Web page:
“I’m going to learn at least one dish each week. You just need to sit back and watch.”
On a jovial note, I got off the phone with my mom and clicked on the TV-box-shaped icon of YouTube.
We were just having a bet about whether I would ever be able to teach myself to cook without her in-person, step-by-step guidance.
She wasn’t entirely convinced of my potential.
However, with a massive collection of YouTube videos on how beginners can make tasty meals in my toolbox, I was eager to show my mom that her daughter was an emerging master chef in the making.
Technology has revolutionized the way we learn. That was what I believed then.
However, after two weeks of binge-watching those instructional and “hugely helpful” videos, the reality of my barely improved cooking punched me in the face.
To be honest, the result didn’t come off as too much of a shock.
Deep down, I had always known that perfection relies in no small part on endless hours of meaningful practice.
It’s commonsensical that watching an expert chef giving you a tutorial doesn’t make you an expert.
I just did’t fully espouse it when I made the bet.
But what truly intrigued me was how much more confident I felt about myself after watching those experts’ videos when in actuality there was little change in my skill.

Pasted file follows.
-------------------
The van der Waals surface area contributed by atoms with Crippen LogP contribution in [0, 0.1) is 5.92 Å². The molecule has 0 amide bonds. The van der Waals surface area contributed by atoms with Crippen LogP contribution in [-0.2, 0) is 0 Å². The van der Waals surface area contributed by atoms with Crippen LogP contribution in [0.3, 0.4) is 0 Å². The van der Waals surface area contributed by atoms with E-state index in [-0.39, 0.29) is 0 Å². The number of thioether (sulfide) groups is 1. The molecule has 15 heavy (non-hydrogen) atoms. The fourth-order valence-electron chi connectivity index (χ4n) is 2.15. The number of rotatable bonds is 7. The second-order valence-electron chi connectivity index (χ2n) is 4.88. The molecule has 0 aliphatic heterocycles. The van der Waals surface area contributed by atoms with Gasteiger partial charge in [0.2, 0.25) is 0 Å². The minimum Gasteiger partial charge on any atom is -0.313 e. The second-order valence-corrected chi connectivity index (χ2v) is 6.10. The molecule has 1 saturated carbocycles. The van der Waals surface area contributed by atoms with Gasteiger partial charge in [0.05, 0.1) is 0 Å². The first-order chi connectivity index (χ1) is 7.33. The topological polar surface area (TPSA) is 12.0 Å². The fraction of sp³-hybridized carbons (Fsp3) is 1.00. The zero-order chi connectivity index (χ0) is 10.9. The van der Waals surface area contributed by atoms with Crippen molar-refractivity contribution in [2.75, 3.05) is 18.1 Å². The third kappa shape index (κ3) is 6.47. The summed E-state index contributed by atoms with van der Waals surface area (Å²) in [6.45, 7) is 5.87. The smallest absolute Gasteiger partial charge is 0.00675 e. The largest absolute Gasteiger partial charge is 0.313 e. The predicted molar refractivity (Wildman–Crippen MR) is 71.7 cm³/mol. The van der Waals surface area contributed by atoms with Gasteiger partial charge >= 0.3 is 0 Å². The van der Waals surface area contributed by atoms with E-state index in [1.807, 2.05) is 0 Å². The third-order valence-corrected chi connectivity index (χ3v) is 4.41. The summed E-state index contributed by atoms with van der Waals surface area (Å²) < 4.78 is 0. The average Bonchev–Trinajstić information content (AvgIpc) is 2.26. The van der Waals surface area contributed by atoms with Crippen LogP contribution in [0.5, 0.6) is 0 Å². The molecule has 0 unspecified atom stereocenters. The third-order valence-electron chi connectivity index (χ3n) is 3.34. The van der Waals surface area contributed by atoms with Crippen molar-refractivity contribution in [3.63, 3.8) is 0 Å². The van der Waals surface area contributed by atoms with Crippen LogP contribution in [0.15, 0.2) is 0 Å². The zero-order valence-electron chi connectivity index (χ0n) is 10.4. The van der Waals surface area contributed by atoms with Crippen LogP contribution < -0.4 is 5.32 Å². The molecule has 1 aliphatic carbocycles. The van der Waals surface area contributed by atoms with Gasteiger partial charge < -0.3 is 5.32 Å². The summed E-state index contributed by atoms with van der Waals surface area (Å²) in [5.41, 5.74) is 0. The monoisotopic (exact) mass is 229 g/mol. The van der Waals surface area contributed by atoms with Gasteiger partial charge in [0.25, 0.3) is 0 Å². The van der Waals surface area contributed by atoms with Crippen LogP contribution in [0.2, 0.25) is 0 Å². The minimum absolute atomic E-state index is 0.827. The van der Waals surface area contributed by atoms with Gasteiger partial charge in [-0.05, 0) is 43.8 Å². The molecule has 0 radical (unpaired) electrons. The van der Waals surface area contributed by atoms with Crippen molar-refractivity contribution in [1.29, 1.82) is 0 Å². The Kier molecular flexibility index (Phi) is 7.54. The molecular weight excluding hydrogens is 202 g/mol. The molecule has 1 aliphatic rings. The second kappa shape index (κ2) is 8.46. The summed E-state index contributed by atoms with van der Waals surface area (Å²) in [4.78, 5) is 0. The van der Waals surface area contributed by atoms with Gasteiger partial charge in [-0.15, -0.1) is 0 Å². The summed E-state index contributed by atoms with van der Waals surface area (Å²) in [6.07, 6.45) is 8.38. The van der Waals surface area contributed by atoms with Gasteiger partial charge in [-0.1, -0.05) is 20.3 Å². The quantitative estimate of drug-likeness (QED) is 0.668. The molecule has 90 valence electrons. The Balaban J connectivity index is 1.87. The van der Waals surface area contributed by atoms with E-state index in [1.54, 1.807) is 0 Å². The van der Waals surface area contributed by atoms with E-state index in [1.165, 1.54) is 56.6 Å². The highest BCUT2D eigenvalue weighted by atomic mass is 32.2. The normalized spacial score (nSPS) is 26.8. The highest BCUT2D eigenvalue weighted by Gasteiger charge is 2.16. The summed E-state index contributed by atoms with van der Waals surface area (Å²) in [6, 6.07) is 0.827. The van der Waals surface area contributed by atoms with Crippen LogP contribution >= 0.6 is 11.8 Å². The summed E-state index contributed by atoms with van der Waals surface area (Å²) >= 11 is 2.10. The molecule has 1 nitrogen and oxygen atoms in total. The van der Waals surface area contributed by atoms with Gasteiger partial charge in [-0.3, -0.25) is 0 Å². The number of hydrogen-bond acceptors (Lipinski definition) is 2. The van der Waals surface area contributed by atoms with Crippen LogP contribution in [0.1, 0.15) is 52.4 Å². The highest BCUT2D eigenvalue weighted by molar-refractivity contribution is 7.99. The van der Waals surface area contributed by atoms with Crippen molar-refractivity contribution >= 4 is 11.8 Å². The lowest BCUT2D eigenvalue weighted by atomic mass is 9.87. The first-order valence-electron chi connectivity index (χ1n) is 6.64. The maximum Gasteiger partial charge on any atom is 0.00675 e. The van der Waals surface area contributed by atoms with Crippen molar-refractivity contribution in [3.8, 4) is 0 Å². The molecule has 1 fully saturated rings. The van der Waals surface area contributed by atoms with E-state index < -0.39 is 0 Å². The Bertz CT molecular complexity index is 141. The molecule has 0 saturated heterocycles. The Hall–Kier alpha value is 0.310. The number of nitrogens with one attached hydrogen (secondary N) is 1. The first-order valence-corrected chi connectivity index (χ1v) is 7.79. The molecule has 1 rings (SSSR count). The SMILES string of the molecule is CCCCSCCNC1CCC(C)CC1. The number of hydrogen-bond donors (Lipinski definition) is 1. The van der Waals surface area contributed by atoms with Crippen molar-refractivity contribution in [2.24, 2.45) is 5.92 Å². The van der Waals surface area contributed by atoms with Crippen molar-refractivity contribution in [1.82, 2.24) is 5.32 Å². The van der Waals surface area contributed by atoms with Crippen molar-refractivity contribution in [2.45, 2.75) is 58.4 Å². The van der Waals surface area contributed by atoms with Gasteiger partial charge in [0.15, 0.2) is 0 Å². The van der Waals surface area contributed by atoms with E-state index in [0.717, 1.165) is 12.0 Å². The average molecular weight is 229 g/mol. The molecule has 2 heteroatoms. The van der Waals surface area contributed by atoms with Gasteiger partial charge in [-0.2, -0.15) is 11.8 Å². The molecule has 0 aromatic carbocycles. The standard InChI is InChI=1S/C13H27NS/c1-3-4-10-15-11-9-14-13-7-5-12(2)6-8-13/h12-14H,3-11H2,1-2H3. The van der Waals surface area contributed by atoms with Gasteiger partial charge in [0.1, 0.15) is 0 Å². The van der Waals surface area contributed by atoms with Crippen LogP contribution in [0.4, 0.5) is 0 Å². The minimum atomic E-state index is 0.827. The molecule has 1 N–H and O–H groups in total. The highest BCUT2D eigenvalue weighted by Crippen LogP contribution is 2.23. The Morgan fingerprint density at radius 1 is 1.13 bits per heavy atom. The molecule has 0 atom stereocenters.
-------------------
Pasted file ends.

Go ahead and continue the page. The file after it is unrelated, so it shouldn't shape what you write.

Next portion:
I was pumped and even thinking to myself that if they could pull that off so effortlessly, then I could do it, too.
In another word, watching those videos for days on end injected in me an illusion that I was getting better.
So you can imagine how frustrated I was when that bubble of illusion broke and my expectation fell through.
Dejected and demotivated, I never bothered to watch those videos again.
I am not alone in experiencing this type of failure.
With an impressive variety of online resources at our fingertips, it is natural that we use them to our advantage and learn new skills through “watching” them.
There’s nothing ineffective about this kind of learning in itself.
However, a recent study published in Psychological Science shows that if you watch an expert performing a skill unknown to you for too long, it will raise your self-confidence in a way that it arouses your unrealistic expectations of yourself.
The dissonance between your true ability and your inflated view of it can have a negative influence on your learning outcome.
You might become as frustrated as I was.
And if your resolution isn’t strong enough, you might just give up halfway.
If right now you are considering learning something new through watching online videos, be it juggling pins, ice-skating, or even Michael Jackson’s timeless moonwalk, don’t forget to mix it up with the tried-and-true method of practicing and repeating.
And most importantly, try not to get caught up in the feel-good act of watching.